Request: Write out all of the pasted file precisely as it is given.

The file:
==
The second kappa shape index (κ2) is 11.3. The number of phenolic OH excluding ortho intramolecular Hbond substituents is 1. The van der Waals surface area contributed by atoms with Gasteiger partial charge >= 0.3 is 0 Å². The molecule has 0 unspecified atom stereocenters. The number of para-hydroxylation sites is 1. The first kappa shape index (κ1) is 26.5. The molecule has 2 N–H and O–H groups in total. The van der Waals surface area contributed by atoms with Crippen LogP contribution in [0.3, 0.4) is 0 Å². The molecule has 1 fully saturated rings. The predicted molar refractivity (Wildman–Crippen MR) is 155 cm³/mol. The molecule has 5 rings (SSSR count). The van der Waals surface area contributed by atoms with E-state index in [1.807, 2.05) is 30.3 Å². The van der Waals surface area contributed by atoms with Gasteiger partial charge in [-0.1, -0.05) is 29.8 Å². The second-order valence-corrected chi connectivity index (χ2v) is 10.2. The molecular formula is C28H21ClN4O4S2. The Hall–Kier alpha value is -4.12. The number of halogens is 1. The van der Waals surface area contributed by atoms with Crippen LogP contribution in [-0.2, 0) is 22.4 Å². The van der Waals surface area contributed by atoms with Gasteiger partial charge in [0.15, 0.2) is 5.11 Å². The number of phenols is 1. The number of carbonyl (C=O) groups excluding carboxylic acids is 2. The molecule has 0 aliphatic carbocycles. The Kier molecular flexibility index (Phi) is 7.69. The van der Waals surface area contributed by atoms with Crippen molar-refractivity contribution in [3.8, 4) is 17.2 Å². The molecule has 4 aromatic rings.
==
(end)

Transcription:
The second kappa shape index (κ2) is 11.3. The number of phenolic OH excluding ortho intramolecular Hbond substituents is 1. The van der Waals surface area contributed by atoms with Gasteiger partial charge >= 0.3 is 0 Å². The molecule has 0 unspecified atom stereocenters. The number of para-hydroxylation sites is 1. The first kappa shape index (κ1) is 26.5. The molecule has 2 N–H and O–H groups in total. The van der Waals surface area contributed by atoms with Crippen LogP contribution in [0.3, 0.4) is 0 Å². The molecule has 1 fully saturated rings. The predicted molar refractivity (Wildman–Crippen MR) is 155 cm³/mol. The molecule has 5 rings (SSSR count). The van der Waals surface area contributed by atoms with E-state index in [1.807, 2.05) is 30.3 Å². The van der Waals surface area contributed by atoms with Gasteiger partial charge in [-0.1, -0.05) is 29.8 Å². The second-order valence-corrected chi connectivity index (χ2v) is 10.2. The molecular formula is C28H21ClN4O4S2. The Hall–Kier alpha value is -4.12. The number of halogens is 1. The van der Waals surface area contributed by atoms with Crippen LogP contribution in [-0.2, 0) is 22.4 Å². The van der Waals surface area contributed by atoms with Gasteiger partial charge in [0.15, 0.2) is 5.11 Å². The number of phenols is 1. The number of carbonyl (C=O) groups excluding carboxylic acids is 2. The molecule has 0 aliphatic carbocycles. The Kier molecular flexibility index (Phi) is 7.69. The van der Waals surface area contributed by atoms with Crippen molar-refractivity contribution in [3.8, 4) is 17.2 Å². The molecule has 4 aromatic rings.